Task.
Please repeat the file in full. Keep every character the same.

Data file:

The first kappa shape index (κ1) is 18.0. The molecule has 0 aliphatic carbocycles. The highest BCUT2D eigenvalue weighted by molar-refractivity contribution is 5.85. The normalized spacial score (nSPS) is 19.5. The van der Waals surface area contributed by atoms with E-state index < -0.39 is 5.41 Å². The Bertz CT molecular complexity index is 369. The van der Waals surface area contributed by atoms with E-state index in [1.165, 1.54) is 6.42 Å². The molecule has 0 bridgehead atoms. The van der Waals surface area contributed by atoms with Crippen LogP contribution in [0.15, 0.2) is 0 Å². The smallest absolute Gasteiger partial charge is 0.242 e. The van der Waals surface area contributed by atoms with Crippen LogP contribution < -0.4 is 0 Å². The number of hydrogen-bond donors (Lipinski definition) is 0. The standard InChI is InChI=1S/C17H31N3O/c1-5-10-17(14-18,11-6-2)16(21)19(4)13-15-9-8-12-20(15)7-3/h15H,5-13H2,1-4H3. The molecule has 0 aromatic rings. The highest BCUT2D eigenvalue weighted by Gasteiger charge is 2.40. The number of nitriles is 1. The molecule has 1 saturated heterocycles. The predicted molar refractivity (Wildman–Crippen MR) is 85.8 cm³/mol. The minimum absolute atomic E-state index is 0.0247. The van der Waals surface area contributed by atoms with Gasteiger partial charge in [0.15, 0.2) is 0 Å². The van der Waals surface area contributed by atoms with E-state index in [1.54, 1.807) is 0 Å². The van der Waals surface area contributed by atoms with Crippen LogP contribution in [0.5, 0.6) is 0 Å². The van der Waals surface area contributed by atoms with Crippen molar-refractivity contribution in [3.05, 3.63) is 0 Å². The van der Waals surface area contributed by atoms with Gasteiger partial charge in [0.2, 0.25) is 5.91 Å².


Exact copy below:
The first kappa shape index (κ1) is 18.0. The molecule has 0 aliphatic carbocycles. The highest BCUT2D eigenvalue weighted by molar-refractivity contribution is 5.85. The normalized spacial score (nSPS) is 19.5. The van der Waals surface area contributed by atoms with E-state index < -0.39 is 5.41 Å². The Bertz CT molecular complexity index is 369. The van der Waals surface area contributed by atoms with E-state index in [1.165, 1.54) is 6.42 Å². The molecule has 0 bridgehead atoms. The van der Waals surface area contributed by atoms with Crippen LogP contribution in [0.15, 0.2) is 0 Å². The smallest absolute Gasteiger partial charge is 0.242 e. The van der Waals surface area contributed by atoms with Crippen LogP contribution < -0.4 is 0 Å². The number of hydrogen-bond donors (Lipinski definition) is 0. The standard InChI is InChI=1S/C17H31N3O/c1-5-10-17(14-18,11-6-2)16(21)19(4)13-15-9-8-12-20(15)7-3/h15H,5-13H2,1-4H3. The molecule has 0 aromatic rings. The highest BCUT2D eigenvalue weighted by Gasteiger charge is 2.40. The number of nitriles is 1. The molecule has 1 saturated heterocycles. The predicted molar refractivity (Wildman–Crippen MR) is 85.8 cm³/mol. The minimum absolute atomic E-state index is 0.0247. The van der Waals surface area contributed by atoms with Gasteiger partial charge in [0.15, 0.2) is 0 Å². The van der Waals surface area contributed by atoms with E-state index in [1.54, 1.807) is 0 Å². The van der Waals surface area contributed by atoms with Crippen LogP contribution in [0.5, 0.6) is 0 Å². The van der Waals surface area contributed by atoms with Crippen molar-refractivity contribution in [3.05, 3.63) is 0 Å². The van der Waals surface area contributed by atoms with Gasteiger partial charge in [0.2, 0.25) is 5.91 Å².